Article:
Right before I moved to New York, I heard about an event Macy’s was putting on in honor of Black History Month. I had a lot of fun at the last Macy’s event I went to, and this sounded like a great way to jump in and start getting to know the city and the people in it, so I decided to attend.
Have you ever felt like something in your life was just a little . . . off? Not that anything is wrong, but you just feel like there’s something you’re missing? I get that feeling from time to time. It’s a sure sign I need to shake things up a bit. If I ignore it, it usually ends with me buying a house or a car on a whim. I really wish I was joking right now, but that’s how I ended up with this:
And maybe this:
And then this:
But when that didn’t pan out, I got this instead:
Look, it’s a problem, I get it. But my point is, if I follow the urge to shake things up instead of shopping it away, I’ve learned that some pretty great things happen.
I started getting the “something’s off” vibe about a year and a half ago, and so I started “shaking things up.” First I hired life/business coach Tiffany Peterson to help me get clear on the direction I wanted to head. That was LIFE. CHANGING. It lead to me getting out of my job and starting my own marketing consulting/copywriting business. That was, and continues to be, a great experience. But apparently it wasn’t quite enough “shaking,” because I still had the feeling something was off.
Next I partnered with a Lindsey and Heather, a couple of AMAZING ladies, to start a blogger outreach business called Connective Circle. We host monthly workshops for bloggers to teach them how to be better at their business (or as we like to say, “ignite their inner awesome”), and we also connect brands and businesses who are looking for promotion with those bloggers. That business is really taking off. It has been fun to get to know so many great bloggers, and Lindsey and Heather have become two of my very best friends. We sometimes wonder if it can really be considered a business when we have so much fun running it.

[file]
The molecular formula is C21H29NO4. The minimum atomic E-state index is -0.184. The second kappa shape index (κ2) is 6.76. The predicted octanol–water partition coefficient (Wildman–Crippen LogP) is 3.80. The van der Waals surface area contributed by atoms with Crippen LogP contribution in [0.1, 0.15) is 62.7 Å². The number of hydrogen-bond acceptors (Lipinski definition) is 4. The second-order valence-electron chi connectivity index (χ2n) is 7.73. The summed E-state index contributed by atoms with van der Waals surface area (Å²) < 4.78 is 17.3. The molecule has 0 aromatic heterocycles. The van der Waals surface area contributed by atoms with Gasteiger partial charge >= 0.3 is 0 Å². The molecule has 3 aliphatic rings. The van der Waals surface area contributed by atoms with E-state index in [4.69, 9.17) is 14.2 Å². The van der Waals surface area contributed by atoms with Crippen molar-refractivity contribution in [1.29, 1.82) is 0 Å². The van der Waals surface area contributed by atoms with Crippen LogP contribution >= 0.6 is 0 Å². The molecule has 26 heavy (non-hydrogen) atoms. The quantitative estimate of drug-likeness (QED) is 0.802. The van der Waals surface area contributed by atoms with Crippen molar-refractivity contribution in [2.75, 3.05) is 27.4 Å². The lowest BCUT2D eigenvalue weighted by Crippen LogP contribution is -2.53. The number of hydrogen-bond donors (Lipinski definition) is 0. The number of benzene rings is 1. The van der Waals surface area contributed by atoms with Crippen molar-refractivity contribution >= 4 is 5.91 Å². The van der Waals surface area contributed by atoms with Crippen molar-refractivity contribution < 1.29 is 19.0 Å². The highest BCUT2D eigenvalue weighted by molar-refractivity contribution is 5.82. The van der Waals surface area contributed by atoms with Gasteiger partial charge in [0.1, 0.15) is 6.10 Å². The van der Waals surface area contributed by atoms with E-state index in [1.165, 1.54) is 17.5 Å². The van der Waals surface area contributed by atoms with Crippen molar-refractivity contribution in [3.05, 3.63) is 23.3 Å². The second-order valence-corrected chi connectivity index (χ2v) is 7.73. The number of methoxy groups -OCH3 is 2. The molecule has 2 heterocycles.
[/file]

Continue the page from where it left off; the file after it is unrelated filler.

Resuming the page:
But despite those major “shakings,” I still kept coming back to the feeling that I needed change. And the change I felt like I needed? A move to New York. Now I’d been talking about moving to New York for awhile. In fact, I announced it back in September. At the time, I wanted to go. I hoped I would go. I was trying to go. But I wasn’t sure I would actually go.
And then, in early November, everything changed with an email.
An email saying that plane tickets to New York were on sale. So I bought one. Yep, just one. As in, a one way ticket to New York for February 4.
I may or may not have burst into tears the second I clicked “confirm.”
Ok, I definitely did burst into tears.
I think I probably looked something like this:
That’s my “I’m smiling and pretending to be happy, but if you look at my red face and eyes you can tell I’ve been bawling” face. We’ve all got one.
I texted my friend Whitney in a total state of distress, and she let me come hang out for a bit until I stopped hyperventilating over what I’d just done.
But aside from Whitney, Tiffany, my business partners, and one or two other people, I didn’t tell anyone. I continued to talk in vague “I’m planning to move to New York in February” terms, but no one knew I was REALLY going. Or at least planning on it. I didn’t tell anyone because I wanted to make sure I had an out if something happened and I decided it wasn’t what I was supposed to do.
But over the course of the next couple of months, all of the pieces started coming together. I found a place to live, business picked up, and it still just felt right.